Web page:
At Triton, the meteoroidal water influx calculated here, 1.4 × 1023 equivalent H2O s−1 or 370 kg day−1, is significantly higher than at Pluto due to gravitational acceleration and focusing of interplanetary dust grains by Neptune’s gravity well, and thus, should play a more prominent role in the atmospheric and ionospheric structure and chemistry at Triton. Krasnopolsky (2012) assumed a water influx of ~5 × 1023 s−1 based on the observations of Feuchtgruber et al. (1997) at Neptune, similar to our calculations here. Interestingly, we suggest that Triton’s atmosphere may actually serve as an important observational data point for constraining the total influx of IDPs at 30 au. While oxygen-bearing species have been detected in Neptune’s atmosphere (e.g., Rosenqvist et al. 1992; Marten et al. 1993; Feuchtgruber et al. 1997), it is now generally accepted that a significant fraction of the observed CO at Neptune is due to a major cometary impact (e.g., Lellouch et al. 2005; Hesman et al. 2007; Luszcz-Cook & de Pater 2013; Moses & Poppe 2017), thereby complicating the interpretation of the role of IDP influx. In contrast, Triton is much less likely to have suffered such a cometary impact (nor would the effects of a cometary impact persist such as they do in Neptune’s atmosphere) and thus, represents an “uncontaminated” atmosphere with which to constrain the abundance and ultimate origin of oxygen-bearing species (e.g., H2O, CO2, H2CO, etc.) from interplanetary dust grains in the outer solar system.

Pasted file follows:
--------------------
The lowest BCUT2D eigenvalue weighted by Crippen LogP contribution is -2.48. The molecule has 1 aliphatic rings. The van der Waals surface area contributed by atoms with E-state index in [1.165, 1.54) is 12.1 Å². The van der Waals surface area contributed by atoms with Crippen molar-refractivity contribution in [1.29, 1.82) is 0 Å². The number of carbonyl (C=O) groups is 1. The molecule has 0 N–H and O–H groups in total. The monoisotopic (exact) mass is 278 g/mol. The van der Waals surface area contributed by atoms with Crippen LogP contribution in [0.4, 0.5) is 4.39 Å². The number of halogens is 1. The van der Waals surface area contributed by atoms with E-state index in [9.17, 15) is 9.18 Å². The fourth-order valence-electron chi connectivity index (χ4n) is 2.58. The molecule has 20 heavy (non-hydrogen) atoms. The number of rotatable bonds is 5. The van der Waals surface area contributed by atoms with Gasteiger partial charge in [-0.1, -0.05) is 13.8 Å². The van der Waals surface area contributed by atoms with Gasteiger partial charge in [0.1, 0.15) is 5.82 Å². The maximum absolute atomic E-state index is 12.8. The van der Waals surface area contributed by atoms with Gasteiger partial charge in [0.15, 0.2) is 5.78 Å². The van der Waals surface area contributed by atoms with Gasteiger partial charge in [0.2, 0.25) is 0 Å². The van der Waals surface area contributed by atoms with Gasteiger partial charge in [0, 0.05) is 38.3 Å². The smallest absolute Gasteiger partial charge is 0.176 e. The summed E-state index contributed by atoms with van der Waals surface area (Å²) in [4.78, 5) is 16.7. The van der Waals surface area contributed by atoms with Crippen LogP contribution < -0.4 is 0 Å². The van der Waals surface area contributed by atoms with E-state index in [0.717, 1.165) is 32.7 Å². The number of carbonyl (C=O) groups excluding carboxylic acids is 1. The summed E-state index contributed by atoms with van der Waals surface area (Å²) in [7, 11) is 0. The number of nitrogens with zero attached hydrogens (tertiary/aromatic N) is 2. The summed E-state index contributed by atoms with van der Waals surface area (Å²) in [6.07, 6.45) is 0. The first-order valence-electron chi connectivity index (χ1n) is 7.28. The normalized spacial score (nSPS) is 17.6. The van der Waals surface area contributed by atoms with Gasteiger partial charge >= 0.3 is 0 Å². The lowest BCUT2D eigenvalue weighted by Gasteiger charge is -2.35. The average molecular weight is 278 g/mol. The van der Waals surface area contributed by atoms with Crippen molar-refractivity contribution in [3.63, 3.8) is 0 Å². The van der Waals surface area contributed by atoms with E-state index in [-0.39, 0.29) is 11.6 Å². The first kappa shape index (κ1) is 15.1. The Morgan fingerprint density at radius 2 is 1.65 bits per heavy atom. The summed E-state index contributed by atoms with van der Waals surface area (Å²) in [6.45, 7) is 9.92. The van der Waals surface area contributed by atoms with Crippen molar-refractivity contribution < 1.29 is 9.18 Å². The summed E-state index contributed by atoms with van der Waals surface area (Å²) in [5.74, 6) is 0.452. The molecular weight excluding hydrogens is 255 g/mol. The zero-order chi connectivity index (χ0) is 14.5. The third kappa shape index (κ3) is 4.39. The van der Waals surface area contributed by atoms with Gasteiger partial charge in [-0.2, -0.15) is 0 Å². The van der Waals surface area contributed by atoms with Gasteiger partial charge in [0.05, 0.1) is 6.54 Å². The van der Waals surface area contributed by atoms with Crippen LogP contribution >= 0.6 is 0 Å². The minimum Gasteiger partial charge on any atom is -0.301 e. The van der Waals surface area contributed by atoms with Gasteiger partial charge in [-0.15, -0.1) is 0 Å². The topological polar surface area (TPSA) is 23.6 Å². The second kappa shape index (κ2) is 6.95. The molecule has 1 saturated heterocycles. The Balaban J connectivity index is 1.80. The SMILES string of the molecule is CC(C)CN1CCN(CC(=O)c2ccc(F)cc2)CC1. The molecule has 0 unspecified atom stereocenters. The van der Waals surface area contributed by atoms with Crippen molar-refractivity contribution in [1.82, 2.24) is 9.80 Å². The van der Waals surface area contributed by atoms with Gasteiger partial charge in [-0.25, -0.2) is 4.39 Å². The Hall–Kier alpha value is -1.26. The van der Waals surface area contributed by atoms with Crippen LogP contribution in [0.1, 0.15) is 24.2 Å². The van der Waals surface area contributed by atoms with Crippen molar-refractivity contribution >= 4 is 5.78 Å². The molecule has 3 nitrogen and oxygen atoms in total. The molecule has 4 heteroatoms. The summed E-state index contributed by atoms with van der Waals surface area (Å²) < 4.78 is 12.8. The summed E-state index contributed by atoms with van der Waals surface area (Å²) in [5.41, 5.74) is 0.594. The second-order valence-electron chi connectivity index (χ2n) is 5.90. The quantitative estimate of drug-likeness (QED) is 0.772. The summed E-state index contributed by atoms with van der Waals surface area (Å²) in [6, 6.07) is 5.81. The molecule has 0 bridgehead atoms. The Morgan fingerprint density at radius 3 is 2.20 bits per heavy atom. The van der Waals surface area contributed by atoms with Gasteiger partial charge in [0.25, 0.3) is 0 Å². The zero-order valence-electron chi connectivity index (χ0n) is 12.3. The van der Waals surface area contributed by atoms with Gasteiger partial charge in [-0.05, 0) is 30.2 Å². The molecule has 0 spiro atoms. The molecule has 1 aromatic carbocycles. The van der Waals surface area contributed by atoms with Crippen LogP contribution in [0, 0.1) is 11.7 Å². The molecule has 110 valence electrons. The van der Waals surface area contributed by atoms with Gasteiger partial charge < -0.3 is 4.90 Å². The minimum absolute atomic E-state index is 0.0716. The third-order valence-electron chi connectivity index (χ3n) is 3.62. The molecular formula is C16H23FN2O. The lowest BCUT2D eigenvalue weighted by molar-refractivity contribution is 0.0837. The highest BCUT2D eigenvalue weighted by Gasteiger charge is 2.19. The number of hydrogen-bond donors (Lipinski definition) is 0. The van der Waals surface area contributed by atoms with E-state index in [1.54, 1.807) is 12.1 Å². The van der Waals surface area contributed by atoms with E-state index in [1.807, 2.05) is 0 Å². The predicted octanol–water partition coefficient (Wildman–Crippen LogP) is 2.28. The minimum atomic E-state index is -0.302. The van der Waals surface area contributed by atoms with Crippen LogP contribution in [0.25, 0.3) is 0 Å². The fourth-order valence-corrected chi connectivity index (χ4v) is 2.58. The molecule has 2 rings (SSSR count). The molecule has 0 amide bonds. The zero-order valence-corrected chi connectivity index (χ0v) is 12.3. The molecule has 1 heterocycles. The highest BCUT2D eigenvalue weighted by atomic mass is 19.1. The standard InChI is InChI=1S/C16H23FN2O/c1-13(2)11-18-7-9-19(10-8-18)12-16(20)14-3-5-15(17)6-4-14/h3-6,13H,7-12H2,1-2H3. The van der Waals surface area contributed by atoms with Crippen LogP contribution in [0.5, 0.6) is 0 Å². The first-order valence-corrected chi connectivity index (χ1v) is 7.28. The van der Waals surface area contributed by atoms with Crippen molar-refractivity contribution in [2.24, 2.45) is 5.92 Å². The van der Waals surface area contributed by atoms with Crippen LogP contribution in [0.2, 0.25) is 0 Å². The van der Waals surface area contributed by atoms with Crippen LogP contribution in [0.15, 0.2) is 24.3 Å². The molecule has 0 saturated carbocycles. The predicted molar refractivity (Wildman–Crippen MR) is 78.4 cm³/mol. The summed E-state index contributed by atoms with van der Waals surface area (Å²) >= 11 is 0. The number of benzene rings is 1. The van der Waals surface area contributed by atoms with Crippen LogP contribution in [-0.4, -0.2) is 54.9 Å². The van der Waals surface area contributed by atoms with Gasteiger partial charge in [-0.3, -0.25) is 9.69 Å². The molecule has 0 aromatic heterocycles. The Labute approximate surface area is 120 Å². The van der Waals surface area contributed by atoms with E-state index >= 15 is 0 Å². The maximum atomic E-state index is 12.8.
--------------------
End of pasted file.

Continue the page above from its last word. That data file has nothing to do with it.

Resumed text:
At Pluto, the flux of water molecules, 1.5 × 1021 H2O s−1 or 3.8 kg day−1, falls in between the values either assumed or inferred by previous models (e.g., Krasnopolsky 2012; Strobel & Zhu 2017; Wong et al. 2017). Our H2O flux is higher than that required by Strobel & Zhu (2017) to fit the Pluto atmospheric temperature profile via H2O rotational cooling, yet Krasnopolsky (2018) point out that the photochemical loss of H2O, which was neglected in Strobel & Zhu (2017), should be much more efficient than the condensation loss of H2O. Furthermore, Zhang et al. (2017) present compelling evidence that Pluto’s haze layers are responsible for the cold atmospheric structure of Pluto as opposed to water. Our relatively reduced rates of water influx with respect to the Poppe (2015) calculations and the loss of any H2O present via photolysis provide further argument that water is present in insufficient quantities to serve a role as a primary cooling agent at Pluto. Meanwhile, Wong et al. (2017) predicted the concentrations of oxygen bearing species at Pluto using an influx of ~9 × 1022 H2O s−1, almost two orders of magnitude larger than our calculations. Thus, one would expect the predicted concentrations of H2O, CO2, and H2CO to be similarly reduced from the Wong et al. (2017) results, making their detection via remote-sensing all the more challenging.